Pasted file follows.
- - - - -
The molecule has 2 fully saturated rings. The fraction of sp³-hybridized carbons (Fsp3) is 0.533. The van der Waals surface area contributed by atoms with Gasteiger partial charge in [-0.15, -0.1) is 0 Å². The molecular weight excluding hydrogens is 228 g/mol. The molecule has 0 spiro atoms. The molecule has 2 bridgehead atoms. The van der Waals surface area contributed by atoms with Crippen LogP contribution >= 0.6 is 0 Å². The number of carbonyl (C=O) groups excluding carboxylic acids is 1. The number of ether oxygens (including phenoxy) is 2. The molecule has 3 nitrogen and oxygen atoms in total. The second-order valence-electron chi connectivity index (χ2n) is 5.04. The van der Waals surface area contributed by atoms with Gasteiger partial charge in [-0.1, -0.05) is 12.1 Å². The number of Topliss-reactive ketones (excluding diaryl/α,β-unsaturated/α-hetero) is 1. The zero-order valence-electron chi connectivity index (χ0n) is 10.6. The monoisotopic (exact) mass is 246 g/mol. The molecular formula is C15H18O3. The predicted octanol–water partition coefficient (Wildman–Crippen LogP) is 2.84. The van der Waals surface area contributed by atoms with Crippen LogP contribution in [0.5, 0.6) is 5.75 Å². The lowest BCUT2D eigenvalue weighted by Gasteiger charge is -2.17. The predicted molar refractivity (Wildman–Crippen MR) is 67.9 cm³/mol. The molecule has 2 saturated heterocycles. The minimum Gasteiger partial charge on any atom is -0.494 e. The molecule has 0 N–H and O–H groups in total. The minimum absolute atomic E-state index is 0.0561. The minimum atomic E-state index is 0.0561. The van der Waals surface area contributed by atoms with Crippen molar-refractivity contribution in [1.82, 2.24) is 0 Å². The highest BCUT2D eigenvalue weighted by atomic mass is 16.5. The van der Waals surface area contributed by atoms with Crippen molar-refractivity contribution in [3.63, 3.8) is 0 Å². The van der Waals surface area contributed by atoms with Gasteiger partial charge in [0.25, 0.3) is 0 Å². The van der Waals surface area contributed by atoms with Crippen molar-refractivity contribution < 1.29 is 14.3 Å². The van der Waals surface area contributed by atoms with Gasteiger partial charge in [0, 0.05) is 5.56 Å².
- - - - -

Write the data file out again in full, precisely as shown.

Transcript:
The molecule has 2 fully saturated rings. The fraction of sp³-hybridized carbons (Fsp3) is 0.533. The van der Waals surface area contributed by atoms with Gasteiger partial charge in [-0.15, -0.1) is 0 Å². The molecular weight excluding hydrogens is 228 g/mol. The molecule has 0 spiro atoms. The molecule has 2 bridgehead atoms. The van der Waals surface area contributed by atoms with Crippen LogP contribution >= 0.6 is 0 Å². The number of carbonyl (C=O) groups excluding carboxylic acids is 1. The number of ether oxygens (including phenoxy) is 2. The molecule has 3 nitrogen and oxygen atoms in total. The second-order valence-electron chi connectivity index (χ2n) is 5.04. The van der Waals surface area contributed by atoms with Gasteiger partial charge in [-0.1, -0.05) is 12.1 Å². The number of Topliss-reactive ketones (excluding diaryl/α,β-unsaturated/α-hetero) is 1. The zero-order valence-electron chi connectivity index (χ0n) is 10.6. The monoisotopic (exact) mass is 246 g/mol. The molecular formula is C15H18O3. The predicted octanol–water partition coefficient (Wildman–Crippen LogP) is 2.84. The van der Waals surface area contributed by atoms with Crippen LogP contribution in [0.5, 0.6) is 5.75 Å². The lowest BCUT2D eigenvalue weighted by Gasteiger charge is -2.17. The predicted molar refractivity (Wildman–Crippen MR) is 67.9 cm³/mol. The molecule has 2 saturated heterocycles. The minimum Gasteiger partial charge on any atom is -0.494 e. The molecule has 0 N–H and O–H groups in total. The minimum absolute atomic E-state index is 0.0561. The minimum atomic E-state index is 0.0561. The van der Waals surface area contributed by atoms with Crippen molar-refractivity contribution in [1.82, 2.24) is 0 Å². The highest BCUT2D eigenvalue weighted by atomic mass is 16.5. The van der Waals surface area contributed by atoms with Crippen molar-refractivity contribution in [3.63, 3.8) is 0 Å². The van der Waals surface area contributed by atoms with Gasteiger partial charge in [0.25, 0.3) is 0 Å². The van der Waals surface area contributed by atoms with Crippen molar-refractivity contribution < 1.29 is 14.3 Å². The van der Waals surface area contributed by atoms with Gasteiger partial charge in [0, 0.05) is 5.56 Å².